Saturday, June 15, 2013

Downhill (1927)

WHO: Alfred Hitchcock directed this.

WHAT: Though Hitchcock disparaged its dialogue and the naïveté of one of its most memorable sequences, and though some modern critics find fault with its thematic misogyny, Downhill is a feast for admirers of the director's visual flourishes, second perhaps only to Blackmail among the silent Hitchcocks I've seen up to now in this regard. Most seem to lay the blame for the film's nearly-uniform negative portrayals of women at the feet of the film's star Ivor Novello, the semi-secretly gay movie idol who wrote the play Downhill was based on, and whose stardom had helped make The Lodger Hitchcock's first box office success. Only four films into his directing career, Hitchcock was still at the mercy of the projects he was assigned, but in the case of Downhill he certainly made the best of it, despite it really being Novello's show in the eyes of most of the public. Bill Krohn describes in his book Hitchcock At Work how at least one showing of the film exploited Novello's celebrity:
In one London theatre where the picture was playing, the lights and the screen went up half-way through the projection to reveal Ivor Novello on a stage dressed with props from the film, where he proceeded to give the public the next ten minutes of the film in sound - and 3-D!
I don't expect this kind of stunt to be tried at any modern screenings of Downhill, but if it were, I suppose the best person to hide behind the screen for such an unveiling would be Jeremy Northam, who played the long-deceased Novello in Robert Altman's 2001 film Gosford Park.

WHERE/WHEN: This afternoon at 4:00 at the Castro Theatre and August 24th at the Pacific Film Archive in Berkeley.

WHY: If you skipped the San Francisco Silent Film Festival presentation of Blackmail last night, you missed one of Hitchcock's best, but also one of his historically most frequently revived early pictures. Today's slate includes four far--lesser-known titles, although the recent BFI restorations of the so-called "Hitchcock 9" should do a lot to rescue them from obscurity. For discussion of Champagne, The Ring, and The Manxman, as well as all the other Hitchcock titles screening at the Castro this weekend, there's no better place to turn than the link round-up compiled by David Hudson.

I single out Downhill because it's the only film playing the rest of this weekend that I've seen on 35mm before (at a slower frame rate at the PFA) and because it's the sole film showing on 35mm film in today's set. The other three, along with last night's Blackmail and tomorrow's The Farmer's Wife, are being distributed only digitally, Made at British International Pictures rather than at the Gainsborough studio, these slightly-later features now are distributed world wide by Studio Canal, and are being made available in the US by Rialto Pictures only on DCP.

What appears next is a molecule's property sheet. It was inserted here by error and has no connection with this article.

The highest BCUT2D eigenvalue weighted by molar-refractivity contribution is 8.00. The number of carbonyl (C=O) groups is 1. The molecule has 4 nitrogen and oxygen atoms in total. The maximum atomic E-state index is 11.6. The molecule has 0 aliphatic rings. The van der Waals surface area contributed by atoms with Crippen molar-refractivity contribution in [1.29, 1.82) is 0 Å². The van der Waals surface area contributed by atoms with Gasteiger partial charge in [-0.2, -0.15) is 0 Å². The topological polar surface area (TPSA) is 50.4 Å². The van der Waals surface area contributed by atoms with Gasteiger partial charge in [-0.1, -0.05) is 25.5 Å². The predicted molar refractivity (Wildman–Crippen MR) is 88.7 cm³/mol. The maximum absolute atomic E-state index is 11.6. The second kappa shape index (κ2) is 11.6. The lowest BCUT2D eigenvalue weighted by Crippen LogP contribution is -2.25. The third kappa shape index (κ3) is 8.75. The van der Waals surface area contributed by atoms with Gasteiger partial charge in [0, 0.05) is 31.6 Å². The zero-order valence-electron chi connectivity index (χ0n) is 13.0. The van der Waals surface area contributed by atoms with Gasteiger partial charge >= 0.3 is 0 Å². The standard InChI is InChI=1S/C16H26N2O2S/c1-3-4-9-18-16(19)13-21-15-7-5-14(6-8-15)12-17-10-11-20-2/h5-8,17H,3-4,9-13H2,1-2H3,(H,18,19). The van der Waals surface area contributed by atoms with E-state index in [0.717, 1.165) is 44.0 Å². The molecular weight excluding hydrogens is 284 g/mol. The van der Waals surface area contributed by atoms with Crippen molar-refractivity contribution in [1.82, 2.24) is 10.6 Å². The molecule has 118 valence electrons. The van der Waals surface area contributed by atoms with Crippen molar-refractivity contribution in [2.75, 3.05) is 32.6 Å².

The four surviving Gainsborough pictures (The Pleasure Garden, The Lodger, Downhill, and Easy Virtue), on the other hand, have been made available in 35mm prints through the BFI, and will be shown this way at both the Castro this weekend and at the PFA in August. Earlier this week SFSFF Artistic Director Anita Monga told me some fascinating information about the decision to show these films on film rather than DCP:
We were going to present on DCP, and really it was the president of our board who said, "Oh, you have to show 35mm". It's a huge expense to bring 100 pounds of film over. It also requires us to show at 20 frames per second. The Castro no longer has a 3-blade shutter, so 20 frames can be flickery. In our summer festival we are going to install [a 3-blade shutter]; it's like a thousand dollars to install the 3 blade shutter and uninstall it- and we have to increase the lumens on screen. 
The reason the Castro took out their 3-blade shutter, which makes for projection of slower films, is because they had to put so many lumens on screen to get over the 3-blade shutter's leak of light. You have to get so many lumens on the screen to get a good picture, that they were burning out their reflector. So for them, economically, it didn't make sense to have the 3-blade shutter. Because we're showing several films that are screening at lower than 20 frames per, it's a necessity, or else you're seeing an extreme flicker.
Monga told me there will be some DCP at the summer festival as well (expect it for Safety Last!, the comedy shorts program and The Weavers, and don't expect to ever see that latter in a cinema any other way, as no prints exist) but assured me that The First Born, which was co-written by Hitchcock's wife and creative partner Alma Reville, will screen from a 35mm print.

HOW: As noted above, both screenings are planned to employ 35mm prints, with live piano accompaniment. Today it's Stephen Horne providing the music, and in August it will be Judith Rosenberg.

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